The flow of the game is relatively linear. Your end goal is 1000 meters(?) away from the starting point. Getting there requires exploring a series of passageways and areas. All enemies are visible, so you can choose to fight them or avoid them. There will be treasure chests and item boxes along the way to help you in your quest. Some of these can only be opened by special keys obtained by killing all the enemies in an enclosed area. The cool thing is that you can throw things at enemies before encountering them. This is called PETS. If you toss a bomb at them and it hits, they'll be damaged prior to the battle. If you throw meat, you can lure them to you, or away from you. You also can attack them prior to a battle to initiate a battle. This will give your attacking character an extra turn. These are neat systems to keep the game engaging before and within fights.

When you're in a battle, the intensity is turned up even more. Like SRPGs, positioning plays a crucial role. You have to be aware of weapon range, areas of effect, walking distances and things like that. But what's cool is that there is an Action Point system where you can do as much as you want within your turn as long as your Action Points allow. It is reminiscent of Sakura Taisen 3's ARMS system, which was also released around the same time. There are 3 tiers of weapon attacks, each with varying AP values and each mapped to different buttons. You can chain them into a string of attacks. It not only looks cool, but combos get higher attack bonuses too. In addition, any AP remaining from a previous turn is added to your next turn so a valid strategy could be to pass on this turn so that you can do much more on your next. One of the neatest things is how Nina, your spellcaster, can cast magical traps. By placing them on the ground, you can use them to block off routes between the enemy and you. If the enemy wants to get to you, they will have to trigger the trap thus causing them major damage. You also have attacks that could push or pull enemies into traps you place too. Because of all these factors, Dragon Quarter is actually a leap above most strategy games, and a lot more fun too.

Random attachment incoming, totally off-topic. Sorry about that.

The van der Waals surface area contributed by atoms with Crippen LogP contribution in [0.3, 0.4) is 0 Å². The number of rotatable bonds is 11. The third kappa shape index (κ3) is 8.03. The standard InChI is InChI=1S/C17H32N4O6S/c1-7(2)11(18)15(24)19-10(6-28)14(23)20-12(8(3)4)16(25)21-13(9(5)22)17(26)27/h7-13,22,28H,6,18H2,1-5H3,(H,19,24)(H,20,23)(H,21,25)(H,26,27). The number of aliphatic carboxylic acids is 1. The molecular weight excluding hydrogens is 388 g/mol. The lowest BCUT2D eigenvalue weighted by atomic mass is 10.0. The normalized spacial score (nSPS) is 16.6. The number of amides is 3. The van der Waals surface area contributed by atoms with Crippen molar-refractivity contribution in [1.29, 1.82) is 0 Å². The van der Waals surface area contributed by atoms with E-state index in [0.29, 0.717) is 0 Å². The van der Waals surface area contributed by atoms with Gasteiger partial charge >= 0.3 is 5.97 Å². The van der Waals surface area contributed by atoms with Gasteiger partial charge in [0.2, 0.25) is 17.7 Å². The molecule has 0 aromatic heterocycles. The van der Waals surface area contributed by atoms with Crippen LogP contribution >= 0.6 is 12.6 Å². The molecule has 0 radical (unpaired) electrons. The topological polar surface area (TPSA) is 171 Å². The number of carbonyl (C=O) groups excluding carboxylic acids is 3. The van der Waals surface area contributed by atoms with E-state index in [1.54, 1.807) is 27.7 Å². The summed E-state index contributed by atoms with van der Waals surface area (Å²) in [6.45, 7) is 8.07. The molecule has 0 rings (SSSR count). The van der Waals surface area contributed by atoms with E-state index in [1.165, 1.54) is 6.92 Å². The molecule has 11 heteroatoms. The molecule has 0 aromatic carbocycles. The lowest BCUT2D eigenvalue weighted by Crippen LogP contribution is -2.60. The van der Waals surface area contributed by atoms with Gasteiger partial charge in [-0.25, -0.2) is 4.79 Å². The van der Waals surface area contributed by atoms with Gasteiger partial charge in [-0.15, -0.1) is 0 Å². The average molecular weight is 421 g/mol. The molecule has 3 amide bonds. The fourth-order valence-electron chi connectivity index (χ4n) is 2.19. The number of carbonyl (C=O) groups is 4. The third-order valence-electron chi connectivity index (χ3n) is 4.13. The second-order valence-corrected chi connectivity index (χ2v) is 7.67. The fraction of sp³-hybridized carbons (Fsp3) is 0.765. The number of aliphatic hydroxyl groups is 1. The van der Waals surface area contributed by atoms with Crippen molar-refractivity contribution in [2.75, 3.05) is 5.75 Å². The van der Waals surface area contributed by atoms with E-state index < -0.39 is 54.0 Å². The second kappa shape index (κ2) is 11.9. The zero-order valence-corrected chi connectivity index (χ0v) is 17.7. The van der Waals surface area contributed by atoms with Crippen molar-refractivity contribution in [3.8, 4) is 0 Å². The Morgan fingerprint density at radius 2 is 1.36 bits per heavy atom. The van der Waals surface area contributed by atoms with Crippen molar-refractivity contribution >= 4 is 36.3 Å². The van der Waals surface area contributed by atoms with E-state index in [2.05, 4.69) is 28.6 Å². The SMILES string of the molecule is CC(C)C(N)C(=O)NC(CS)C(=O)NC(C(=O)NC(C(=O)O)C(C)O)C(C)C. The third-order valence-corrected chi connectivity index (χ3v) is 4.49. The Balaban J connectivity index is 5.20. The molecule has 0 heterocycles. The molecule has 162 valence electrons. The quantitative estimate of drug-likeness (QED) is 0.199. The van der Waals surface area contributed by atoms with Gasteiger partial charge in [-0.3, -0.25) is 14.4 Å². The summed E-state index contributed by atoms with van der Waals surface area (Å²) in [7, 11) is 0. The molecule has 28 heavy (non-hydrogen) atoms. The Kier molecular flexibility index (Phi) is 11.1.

In Breath of Fire tradition, one of the cool things that your main character Ryu can do is transform into a dragon. It allows you to do heavily beefed up attacks. But if you could constantly do that, the game would be far too easy. So the designers capped its usage. Specifically, there is a meter called the D-gauge. Everytime you use your dragon powers, your D-gauge goes up. After every turn in dragon form, your gauge goes up. And even when you're in human form, it goes up. When it hits 100, your game is over. Completely finished. You lose. But it's not as bad as it sounds. When you're in human form, the gauge goes up extremely slowly, probably 1% every half an hour. So there's no way you can die from that. But over-reliance on the dragon form during battles can get you killed.

While the survival structure is initially overwhelming, there are game systems that help to alleviate that. The first is PETS, because it allows you to damage & effect enemies prior to a battle, so that the actual battle will be easier. Next is the SOL (Scenario Overlay) system. In essence, the SOL allows you to restart the game from a previous point (ie your save, or start of game). The difference being that SOL allows you to keep your equipment, money, skills, and "party experience" since you last saved. So if you die in a fight that was too hard for you to handle, you could always just SOL instead of a normal restart to make the game easier. It also resets your D-gauge to the last save. The game encourages SOL because certain story sequences occur only when you do it. Using SOL and the dragon powers are not required though. I finished the game pretty much without using either, so you can tailor the game systems to your style of strategy. And although some might not like that there are too few saving opportunities - a common complaint - you can quicksave anywhere (except battles) if you need to take a break.